What is Epilepsy?

whatisepilepsy

Epilepsy is a condition where an individual experiences multiple seizures throughout their lifetime. Seizures occur when the nerve cells or neurons in the brain – which normally communicate through electrical and chemical signals – undergo a sudden, excessive electrical discharge that disrupts the normal activity of the nerve cells and may result in a loss of consciousness and convulsions*.

As a first line of treatment, people with epilepsy are given anti-seizure medications to control their seizures. Unfortunately, about one-third of patients have seizures that are not controlled with the currently available drugs. This means that about 1 in 300 individuals are living with drug-resistant epilepsy.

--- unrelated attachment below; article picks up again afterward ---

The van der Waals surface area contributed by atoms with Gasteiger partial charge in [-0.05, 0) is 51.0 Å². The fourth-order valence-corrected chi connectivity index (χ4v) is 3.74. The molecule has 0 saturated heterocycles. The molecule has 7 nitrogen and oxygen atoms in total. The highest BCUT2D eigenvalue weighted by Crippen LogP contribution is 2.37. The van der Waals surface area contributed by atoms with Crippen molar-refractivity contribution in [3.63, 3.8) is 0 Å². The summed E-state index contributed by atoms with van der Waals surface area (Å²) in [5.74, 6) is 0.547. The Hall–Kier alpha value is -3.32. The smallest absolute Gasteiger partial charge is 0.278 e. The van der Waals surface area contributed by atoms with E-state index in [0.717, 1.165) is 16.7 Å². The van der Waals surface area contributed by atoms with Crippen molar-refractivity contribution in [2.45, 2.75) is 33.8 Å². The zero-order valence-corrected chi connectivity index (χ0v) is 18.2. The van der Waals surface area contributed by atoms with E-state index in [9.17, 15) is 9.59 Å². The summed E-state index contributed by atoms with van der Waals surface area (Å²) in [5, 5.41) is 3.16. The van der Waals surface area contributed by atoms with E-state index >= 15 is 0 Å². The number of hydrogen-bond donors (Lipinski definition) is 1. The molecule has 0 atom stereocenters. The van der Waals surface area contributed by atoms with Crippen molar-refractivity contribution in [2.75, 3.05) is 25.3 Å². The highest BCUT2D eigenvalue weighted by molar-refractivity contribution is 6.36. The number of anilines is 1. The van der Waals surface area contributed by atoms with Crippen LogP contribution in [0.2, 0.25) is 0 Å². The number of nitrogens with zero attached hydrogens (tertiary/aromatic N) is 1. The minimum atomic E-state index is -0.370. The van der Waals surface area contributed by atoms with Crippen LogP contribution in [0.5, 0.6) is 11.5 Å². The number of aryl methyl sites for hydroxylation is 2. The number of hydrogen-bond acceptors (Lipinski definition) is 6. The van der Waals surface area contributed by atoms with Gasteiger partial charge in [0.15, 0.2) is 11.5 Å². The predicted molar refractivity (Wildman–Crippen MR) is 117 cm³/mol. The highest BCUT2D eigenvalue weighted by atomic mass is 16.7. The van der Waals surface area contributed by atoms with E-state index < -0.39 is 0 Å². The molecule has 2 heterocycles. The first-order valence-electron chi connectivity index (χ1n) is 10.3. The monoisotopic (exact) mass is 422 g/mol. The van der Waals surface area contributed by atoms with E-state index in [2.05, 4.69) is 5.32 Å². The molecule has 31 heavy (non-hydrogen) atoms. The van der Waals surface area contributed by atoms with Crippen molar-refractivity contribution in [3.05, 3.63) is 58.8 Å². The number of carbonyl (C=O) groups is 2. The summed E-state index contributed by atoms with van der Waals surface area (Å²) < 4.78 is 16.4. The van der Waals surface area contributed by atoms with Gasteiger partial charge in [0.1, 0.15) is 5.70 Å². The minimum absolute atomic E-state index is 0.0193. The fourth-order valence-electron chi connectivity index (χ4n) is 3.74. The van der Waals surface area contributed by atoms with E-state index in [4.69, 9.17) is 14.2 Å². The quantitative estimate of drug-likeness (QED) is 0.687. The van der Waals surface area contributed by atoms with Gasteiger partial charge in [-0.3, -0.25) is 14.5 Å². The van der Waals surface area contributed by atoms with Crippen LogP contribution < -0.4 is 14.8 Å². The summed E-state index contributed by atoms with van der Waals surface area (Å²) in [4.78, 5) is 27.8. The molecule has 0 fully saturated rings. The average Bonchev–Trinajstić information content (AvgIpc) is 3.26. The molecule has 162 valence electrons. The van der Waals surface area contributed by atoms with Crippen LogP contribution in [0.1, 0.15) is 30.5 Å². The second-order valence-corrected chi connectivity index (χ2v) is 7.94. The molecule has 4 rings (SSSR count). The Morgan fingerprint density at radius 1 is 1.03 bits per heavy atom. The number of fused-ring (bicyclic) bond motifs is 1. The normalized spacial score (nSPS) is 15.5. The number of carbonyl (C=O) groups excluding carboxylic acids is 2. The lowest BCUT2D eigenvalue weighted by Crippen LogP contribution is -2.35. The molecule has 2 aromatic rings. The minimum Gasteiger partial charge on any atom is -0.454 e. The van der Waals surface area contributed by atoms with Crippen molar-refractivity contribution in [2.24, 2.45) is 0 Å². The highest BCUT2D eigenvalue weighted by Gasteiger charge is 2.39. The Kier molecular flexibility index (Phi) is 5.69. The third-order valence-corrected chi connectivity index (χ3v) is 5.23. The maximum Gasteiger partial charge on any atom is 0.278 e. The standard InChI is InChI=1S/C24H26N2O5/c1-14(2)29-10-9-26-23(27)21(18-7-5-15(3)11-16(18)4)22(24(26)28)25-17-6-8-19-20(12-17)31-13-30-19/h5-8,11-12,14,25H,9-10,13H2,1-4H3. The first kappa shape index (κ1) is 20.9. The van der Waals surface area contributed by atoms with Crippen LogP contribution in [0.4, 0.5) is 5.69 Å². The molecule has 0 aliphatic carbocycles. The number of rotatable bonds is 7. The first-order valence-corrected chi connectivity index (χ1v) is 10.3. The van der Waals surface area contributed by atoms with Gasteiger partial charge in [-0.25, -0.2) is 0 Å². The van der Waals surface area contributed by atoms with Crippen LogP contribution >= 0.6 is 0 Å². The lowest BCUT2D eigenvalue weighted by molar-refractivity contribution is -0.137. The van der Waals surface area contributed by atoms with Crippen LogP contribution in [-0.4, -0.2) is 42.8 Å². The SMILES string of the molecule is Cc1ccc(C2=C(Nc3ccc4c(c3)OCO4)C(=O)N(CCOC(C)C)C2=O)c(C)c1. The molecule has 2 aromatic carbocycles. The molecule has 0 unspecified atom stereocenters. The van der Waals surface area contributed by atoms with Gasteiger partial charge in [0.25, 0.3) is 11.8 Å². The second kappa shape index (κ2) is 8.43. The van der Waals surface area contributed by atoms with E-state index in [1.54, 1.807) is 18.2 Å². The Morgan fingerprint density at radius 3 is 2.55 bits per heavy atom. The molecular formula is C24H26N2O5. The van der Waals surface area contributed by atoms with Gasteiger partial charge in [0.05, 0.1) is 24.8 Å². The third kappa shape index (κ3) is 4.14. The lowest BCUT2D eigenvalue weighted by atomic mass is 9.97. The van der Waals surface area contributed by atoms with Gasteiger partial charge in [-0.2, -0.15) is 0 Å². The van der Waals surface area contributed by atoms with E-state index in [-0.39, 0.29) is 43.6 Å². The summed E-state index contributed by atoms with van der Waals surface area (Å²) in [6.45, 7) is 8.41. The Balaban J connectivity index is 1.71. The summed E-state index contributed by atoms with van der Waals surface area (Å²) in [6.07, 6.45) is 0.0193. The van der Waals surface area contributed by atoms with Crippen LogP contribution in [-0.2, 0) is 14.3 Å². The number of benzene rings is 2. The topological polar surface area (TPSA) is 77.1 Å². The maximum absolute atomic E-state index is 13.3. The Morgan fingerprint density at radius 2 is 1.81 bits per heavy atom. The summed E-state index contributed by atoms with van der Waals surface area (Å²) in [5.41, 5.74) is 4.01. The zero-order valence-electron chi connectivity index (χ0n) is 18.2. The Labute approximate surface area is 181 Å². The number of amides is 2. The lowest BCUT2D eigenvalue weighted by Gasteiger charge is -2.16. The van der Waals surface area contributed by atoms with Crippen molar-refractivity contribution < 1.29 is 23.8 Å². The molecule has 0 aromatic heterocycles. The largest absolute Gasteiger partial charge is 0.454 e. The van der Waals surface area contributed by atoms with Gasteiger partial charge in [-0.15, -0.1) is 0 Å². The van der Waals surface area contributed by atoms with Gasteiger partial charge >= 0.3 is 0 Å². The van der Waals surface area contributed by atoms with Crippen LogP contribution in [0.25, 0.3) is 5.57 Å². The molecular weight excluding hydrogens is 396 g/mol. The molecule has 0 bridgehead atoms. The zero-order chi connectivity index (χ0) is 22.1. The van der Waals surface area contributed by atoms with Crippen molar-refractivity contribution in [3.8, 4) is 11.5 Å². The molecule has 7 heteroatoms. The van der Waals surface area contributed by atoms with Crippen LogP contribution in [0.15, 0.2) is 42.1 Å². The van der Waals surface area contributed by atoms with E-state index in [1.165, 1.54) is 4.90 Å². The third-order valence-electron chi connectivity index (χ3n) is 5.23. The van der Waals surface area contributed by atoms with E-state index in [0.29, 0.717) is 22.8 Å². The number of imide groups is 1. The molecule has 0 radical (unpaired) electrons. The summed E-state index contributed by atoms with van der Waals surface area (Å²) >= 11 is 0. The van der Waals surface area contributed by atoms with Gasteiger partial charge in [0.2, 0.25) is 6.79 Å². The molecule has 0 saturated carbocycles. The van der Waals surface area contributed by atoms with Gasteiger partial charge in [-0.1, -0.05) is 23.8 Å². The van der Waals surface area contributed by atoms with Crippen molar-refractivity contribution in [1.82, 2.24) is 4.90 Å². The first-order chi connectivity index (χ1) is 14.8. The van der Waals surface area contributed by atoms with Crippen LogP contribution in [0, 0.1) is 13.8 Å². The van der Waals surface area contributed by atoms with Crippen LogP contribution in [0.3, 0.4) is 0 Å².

Having frequent, uncontrolled seizures can have a vastly negative impact on an individual’s productivity and quality of life. People with drug-resistant epilepsy cannot drive, are often unemployed or underemployed, and frequently suffer from depression and anxiety. Better therapies are needed for people living with seizures.

At EpLink, we aim to find new therapies to alleviate the medical, mental health, emotional and social issues that may arise from having drug-resistant epilepsy. We are doing so through research to improve diagnosis and seizure prediction; drug, diet and gene therapies; brain stimulation and surgery; and quality of life.


*To learn more about epilepsy and the different seizure types, please visit Epilepsy Ontario’s website. You can also click here to learn about the most up-to-date terms for seizures and epilepsy.